<![CDATA[I recommend this book on entrepreneurship for women by Joanna Krotz to any woman thinking of starting a business. Why is entrepreneurship an important topic for women? Krotz explains that because women still don’t have pay parity and are subject to what Kolb and Porter describe as “second-generation bias,” they are leaving male-run organizations to launch and grow their own businesses in record numbers. For example, women leave technology companies at a rate of 52 percent, twice the rate of men. Krotz notes that in 2015, there were 10 million women-owned businesses (WOBs) in the United States, which generated $1.6 trillion in sales and employed 9 million people. Women of color owned one-third of these WOBs. Krotz describes many unique characteristics and strengths that women bring to running a business that are especially relevant to today’s world, and she offers specific female-friendly tools to help leverage those strengths.
Some Historical ContextI found the historical context offered by Krotz very interesting. She notes that there have been many successful female entrepreneurs in the United States, such as Madame C.J. Walker, who have been overlooked and under recognized. She tells the inspiring stories of several of these early role models. In addition, she explains that the source of our current gender wage gap is federal labor policies established during World War II, when women were encouraged to take up the manufacturing jobs vacated by men drafted by the military to fight in the war, which sanctioned paying women less than men for doing the same work. While these policies were not intended to create a permanent justification for paying women less, this is another example of “second-generation bias” where the negative impact on women’s earnings continues to this day.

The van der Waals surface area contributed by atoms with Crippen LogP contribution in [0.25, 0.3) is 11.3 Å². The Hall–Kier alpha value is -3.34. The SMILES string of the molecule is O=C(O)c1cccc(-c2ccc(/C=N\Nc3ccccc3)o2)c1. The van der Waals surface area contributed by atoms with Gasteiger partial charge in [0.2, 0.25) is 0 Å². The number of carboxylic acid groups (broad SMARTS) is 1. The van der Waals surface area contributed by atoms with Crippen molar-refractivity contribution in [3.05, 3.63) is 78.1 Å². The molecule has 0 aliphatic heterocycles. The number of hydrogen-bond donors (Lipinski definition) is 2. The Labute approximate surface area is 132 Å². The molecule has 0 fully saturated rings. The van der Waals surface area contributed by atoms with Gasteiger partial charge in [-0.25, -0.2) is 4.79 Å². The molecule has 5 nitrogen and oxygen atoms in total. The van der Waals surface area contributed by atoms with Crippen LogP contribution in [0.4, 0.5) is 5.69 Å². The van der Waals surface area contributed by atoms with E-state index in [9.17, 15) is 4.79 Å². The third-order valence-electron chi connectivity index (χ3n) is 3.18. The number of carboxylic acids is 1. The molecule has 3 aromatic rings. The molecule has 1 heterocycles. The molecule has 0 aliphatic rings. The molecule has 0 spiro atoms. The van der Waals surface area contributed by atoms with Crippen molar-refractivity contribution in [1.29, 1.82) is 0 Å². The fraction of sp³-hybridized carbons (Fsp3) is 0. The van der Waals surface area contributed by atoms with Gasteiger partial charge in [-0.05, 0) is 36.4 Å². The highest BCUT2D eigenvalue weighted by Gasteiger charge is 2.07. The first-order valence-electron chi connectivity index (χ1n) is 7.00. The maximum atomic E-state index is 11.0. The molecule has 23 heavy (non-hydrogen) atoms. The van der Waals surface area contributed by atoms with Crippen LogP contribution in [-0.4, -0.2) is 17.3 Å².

Some Differences Women Owners Bring to the TableKrotz identifies some important trends and strengths for women business owners:
- Women owners may be satisfied with smaller enterprises to meet income and professional needs and maintain desired work/life balance.
- Women may define success differently. Krotz notes, “Size is a male obsession and a less-relevant measure for women’s success. Fulfillment may be harder to measure, but it’s far more appropriate for women-owned businesses,” which often seek to accomplish a combination of profit, social impact, culture, and employee-satisfaction goals.
- Women are more collaborative and more patient than men in the start-up phase of a business.
- Can quickly connect with prospects and stakeholders
- Strategically assess perilous risks
- Identify early market opportunities
- Respect staff and instill loyalty
- Capably organize and manage
- Undersell their accomplishments to potential investors
- Avoid reasonable debt needed for growth
- Undervalue the ROI of building networks
- Resist delegating: prey to the Superwoman syndrome
- Set product prices too low